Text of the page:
Roger Ailes died in May 2017, but his legacy lives on in Fox News, the cable network bankrolled by Rupert Murdoch that many have accused of being little more than a mouthpiece for conservative agitprop and an apologist for President Trump.
Whether or not Fox News was “responsible” for Donald Trump is a peripheral concern of the new documentary “Divide and Conquer: The Story of Roger Ailes,” opening nationwide this week. Director Alexis Bloom calls “Divide and Conquer” both a historical and cultural exploration as well as a “cautionary tale about money” given the sheer amount of capital not only required by the Murdoch empire to start the cable channel, but also the nearly surreal revenue the property continues to enjoy.
“I think Roger’s story only happened because he made so much money, because he was enabled,” Bloom said.
As “Divide and Conquer” opens, Ailes is shown dejected, having been forced out of the media company he founded in the wake of numerous allegations of sexual harassment, most prominently by such high-profile Fox personalities as Gretchen Carlson. Bloom then goes back to the sixties, to Ailes’s time as a producer on “The Mike Douglas Show” in Philadelphia, before he became the go-to media consultant for Republican power players like Richard Nixon, until he stepped in front of the camera himself, first at “America’s Talking” and then, finally, at Fox News.
“News Corp gave us nothing,” Bloom said, noting that though the Fox parent company stonewalled, she hired dedicated archivists to cull together the footage she wanted for her documentary. “It’s kind of like looking for a needle in a haystack,” she said. “If you have the time and obsessional capability, you can find stuff, but it’s its own job entirely.”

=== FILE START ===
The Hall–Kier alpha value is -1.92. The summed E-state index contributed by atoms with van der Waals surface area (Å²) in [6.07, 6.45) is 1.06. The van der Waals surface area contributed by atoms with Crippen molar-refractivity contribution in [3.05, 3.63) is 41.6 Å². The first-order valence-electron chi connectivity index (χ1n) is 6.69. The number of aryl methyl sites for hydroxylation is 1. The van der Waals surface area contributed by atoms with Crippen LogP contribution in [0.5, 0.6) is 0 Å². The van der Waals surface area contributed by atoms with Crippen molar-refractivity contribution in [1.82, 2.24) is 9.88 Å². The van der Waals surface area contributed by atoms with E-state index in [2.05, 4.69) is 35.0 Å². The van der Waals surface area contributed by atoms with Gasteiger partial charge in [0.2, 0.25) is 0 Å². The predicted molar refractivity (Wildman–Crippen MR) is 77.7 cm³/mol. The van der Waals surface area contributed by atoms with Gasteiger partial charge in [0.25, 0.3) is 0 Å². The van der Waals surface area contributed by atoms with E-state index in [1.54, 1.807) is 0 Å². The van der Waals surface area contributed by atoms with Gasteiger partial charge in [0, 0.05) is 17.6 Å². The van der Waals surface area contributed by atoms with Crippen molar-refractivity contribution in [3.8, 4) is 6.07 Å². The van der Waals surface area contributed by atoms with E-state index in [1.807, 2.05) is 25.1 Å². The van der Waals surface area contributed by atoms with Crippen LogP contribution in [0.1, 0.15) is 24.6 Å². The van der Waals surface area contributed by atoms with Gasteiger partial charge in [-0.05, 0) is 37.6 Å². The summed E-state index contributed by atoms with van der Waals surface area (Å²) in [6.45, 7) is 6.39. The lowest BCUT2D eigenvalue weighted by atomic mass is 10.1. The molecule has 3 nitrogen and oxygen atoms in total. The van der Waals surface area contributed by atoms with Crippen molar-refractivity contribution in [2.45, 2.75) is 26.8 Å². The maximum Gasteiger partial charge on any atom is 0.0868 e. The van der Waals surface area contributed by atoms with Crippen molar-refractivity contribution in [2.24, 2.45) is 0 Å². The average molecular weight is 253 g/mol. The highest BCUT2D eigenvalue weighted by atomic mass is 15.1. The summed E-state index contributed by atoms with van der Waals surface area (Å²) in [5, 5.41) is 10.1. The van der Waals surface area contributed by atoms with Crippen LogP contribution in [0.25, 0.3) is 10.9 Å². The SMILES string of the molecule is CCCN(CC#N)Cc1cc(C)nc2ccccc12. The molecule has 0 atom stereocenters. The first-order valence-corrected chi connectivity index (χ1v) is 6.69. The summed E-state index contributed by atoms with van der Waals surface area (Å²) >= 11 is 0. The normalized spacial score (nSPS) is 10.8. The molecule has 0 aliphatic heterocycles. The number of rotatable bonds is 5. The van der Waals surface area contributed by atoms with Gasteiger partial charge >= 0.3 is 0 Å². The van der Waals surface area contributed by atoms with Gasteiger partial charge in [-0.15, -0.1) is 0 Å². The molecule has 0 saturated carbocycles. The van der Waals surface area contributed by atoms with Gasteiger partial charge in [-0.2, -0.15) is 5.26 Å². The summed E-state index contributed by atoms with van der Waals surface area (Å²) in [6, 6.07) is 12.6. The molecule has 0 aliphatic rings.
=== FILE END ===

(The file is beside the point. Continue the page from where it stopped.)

Former Fox regulars Alisyn Camerota and firebrand Glenn Beck appear in “Divide and Conquer,” helping to pull back the curtain on Ailes’s fixations and the company’s corporate fever. Beck, known for his madman on-camera persona, has softened since leaving the network, but even then, Bloom said he still needed some convincing to be a part of her documentary.
“I had to go down to Texas and meet him. I had to get people to lobby for us, people that he trusted would vouch for us,” Bloom said, adding that she had several phone conversations with Beck before meeting him in person to get him on camera.
“He’s not a Trump supporter, and that means that there’s space between him and Fox right now,” Bloom said of Beck. “He’s his own man, and so I always had faith that he would make his own decision and wouldn’t be swayed one way or another.”
While Bloom says she certainly approached the documentary matter from a liberal perspective, she said that people at screenings who were friends of and admirers of Ailes told her that they believe “Divide and Conquer” is fair to its subject.
But also, she has received hate mail saying she is “clearly anti-Fox and just another liberal hack.”
The #MeToo movement’s impact on the story of Ailes cannot be overstated given that it partially led to his downfall, as well as to those of Ailes allies Bill Shine and Dianne Brandi, but Bloom cautions that Ailes’ deputies, including new CEO Suzanne Scott, remain in control of the network’s DNA.
“There’s still people who run Fox in [Ailes’s] image,” Bloom said. “I think it’s probably harder to sexually harass women now, [but] the draconian corporate policies are still in place. It’s still this hermetically-sealed culture where it’s very much, you’re with us or against us.”
Perhaps the greatest lesson Bloom hopes viewers will get from her film is the difference between straight reporting, and news as entertainment.
“The problem isn’t the disinformation, the problem is that people think that they’re news,” she said. “Fine, let there be a Fox, but don’t say it’s ‘fair and balanced.’ Don’t say it’s news. It’s not news; it’s editorial, it’s opinion.”
She is also hopeful that leading up to the election of 2020, people will be more cognizant that Fox News is peddling what she believes is entertainment versus straight news.
“People like Trump don’t just happen overnight. This is the culmination of a long arc,” she said, adding that Fox’s objective is not to “save the country,” but to win over new viewers and make as much money as possible.
“It kind of masquerades as this patriotic news broadcast outlet that’s giving the truth when no one else does,” Bloom said. “And Fox does some disingenuous things [which], I think [is] dangerous. That’s what I hope changes before the next election.”
“Divide and Conquer: The Story of Roger Ailes” opens Friday.